Wednesday, 21 November 2012

Generating random amino acid/DNA/RNA sequences in Python

This is my first post in what I hope to be a recurrent theme, that of bioinformatic practice.

I am by training a wet-lab scientist; my degrees were in molecular genetics, and I'm now doing my PhD in immunology. I've always had a keen interest in bioinformatics, and always tried to do as much as I can, but I've not been formally trained (and I've never claimed to be the most natural mathmatician/statistician).

Accordingly, whenever I'm trying to do some new bit of coding or analysis, I usually like to look around in manuals, papers, blogs and forums to see what and how people are doing things, and see if I can prevent some arduous wheel-reinventing.

I've also noticed that a lot of the time some little snippet of info or code that would have proved very useful to me is omitted by more practised programmers, to whom it would have been so obvious it goes unsaid or forgotten.

In that vein, I plan to post some of the bioinformatic tricks and codes I find and use as I go, in the hopes that I can pay it forward to others who find myself in my position, that is (usually), knowing exactly what I want to do, just not knowing off-hand the names of the functions to do it.

So, kicking off, here's something that I've been meaning to code for a little while; a way to generate random biological sequences (be they protein or nucleic acid sequences), written in Python, based on this biostars post.

This example produces random peptide sequences. For my current purposes, I also wanted these peptides to be of variable length, around a given normal distribution (that I'd measured empirically from the data set I was making these random sequences to act as a control for).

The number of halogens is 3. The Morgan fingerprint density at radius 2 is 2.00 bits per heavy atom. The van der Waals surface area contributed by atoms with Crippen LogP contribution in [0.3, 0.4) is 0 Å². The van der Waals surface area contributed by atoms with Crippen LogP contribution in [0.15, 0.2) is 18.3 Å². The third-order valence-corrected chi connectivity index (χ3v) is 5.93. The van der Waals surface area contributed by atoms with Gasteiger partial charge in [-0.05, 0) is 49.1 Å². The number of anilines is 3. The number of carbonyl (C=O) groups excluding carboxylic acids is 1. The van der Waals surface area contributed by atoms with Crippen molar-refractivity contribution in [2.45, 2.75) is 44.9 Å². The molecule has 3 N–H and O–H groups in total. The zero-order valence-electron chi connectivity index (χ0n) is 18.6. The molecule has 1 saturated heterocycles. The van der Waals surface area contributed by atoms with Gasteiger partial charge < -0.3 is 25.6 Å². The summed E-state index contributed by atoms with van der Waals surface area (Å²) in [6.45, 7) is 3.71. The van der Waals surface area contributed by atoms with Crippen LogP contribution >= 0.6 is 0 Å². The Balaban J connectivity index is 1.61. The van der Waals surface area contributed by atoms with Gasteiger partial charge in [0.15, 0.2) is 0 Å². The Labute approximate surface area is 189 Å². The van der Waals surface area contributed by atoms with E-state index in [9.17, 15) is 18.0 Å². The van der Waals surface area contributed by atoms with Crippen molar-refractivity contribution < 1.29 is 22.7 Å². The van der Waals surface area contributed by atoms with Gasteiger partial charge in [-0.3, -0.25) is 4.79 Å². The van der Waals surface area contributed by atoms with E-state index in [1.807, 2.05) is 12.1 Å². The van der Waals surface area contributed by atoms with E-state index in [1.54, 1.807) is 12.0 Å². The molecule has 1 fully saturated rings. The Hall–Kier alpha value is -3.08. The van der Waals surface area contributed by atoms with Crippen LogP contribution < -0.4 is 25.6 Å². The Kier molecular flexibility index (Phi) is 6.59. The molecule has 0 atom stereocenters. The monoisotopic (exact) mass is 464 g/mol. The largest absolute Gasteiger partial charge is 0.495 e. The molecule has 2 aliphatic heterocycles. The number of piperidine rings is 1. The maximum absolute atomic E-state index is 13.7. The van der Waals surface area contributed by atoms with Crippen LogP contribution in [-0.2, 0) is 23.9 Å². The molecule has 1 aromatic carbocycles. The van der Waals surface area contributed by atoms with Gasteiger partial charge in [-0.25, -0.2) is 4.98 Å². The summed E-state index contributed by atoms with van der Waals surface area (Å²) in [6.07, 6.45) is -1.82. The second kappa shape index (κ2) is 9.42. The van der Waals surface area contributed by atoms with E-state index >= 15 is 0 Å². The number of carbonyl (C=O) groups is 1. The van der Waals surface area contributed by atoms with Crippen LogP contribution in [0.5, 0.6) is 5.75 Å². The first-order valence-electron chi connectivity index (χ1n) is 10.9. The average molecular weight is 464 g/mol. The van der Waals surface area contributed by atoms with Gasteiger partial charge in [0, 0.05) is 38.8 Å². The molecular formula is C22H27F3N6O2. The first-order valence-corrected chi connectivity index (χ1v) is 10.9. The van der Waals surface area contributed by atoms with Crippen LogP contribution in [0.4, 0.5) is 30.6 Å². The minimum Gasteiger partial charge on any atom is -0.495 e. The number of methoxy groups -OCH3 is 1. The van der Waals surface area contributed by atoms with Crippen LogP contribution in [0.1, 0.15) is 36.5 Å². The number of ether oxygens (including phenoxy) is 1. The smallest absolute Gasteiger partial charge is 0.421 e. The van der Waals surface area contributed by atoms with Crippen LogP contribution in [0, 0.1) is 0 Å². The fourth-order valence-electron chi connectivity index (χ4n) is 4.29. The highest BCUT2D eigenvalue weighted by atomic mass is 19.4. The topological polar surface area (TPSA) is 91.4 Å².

Note that I also wanted to plot the distribution of the newly created peptides; if you didn't want that functionality you can just delete every line with a "# plot" comment.

import random
import matplotlib.pyplot as plt # plot

def random_AA_seq(length):
    return ''.join(random.choice('ACDEFGHIKLMNPQRSTVWY') for i in range(length))

list_size = 3000

lengths = []

for j in range(list_size):

    a = int(random.normalvariate(17, 2))
    lengths.append(a)  # plot
    print random_AA_seq(a)

plt.hist(lengths, bins=14) # plot # plot

You can adjust the distribution of lengths by changing the values fed to normalvariate; the former is the mean, the latter the standard deviation (I deduced the values of 17 and 2 here from the sample I was trying to match).

Then of course these is easily adapted to DNA or RNA by swapping 'ACDEFGHIKLMNPQRSTVWY' for 'ACGT' or 'ACGU'.

Also, thanks go to David Craft, whose blog post on Syntax Highlighter came in useful in this post!

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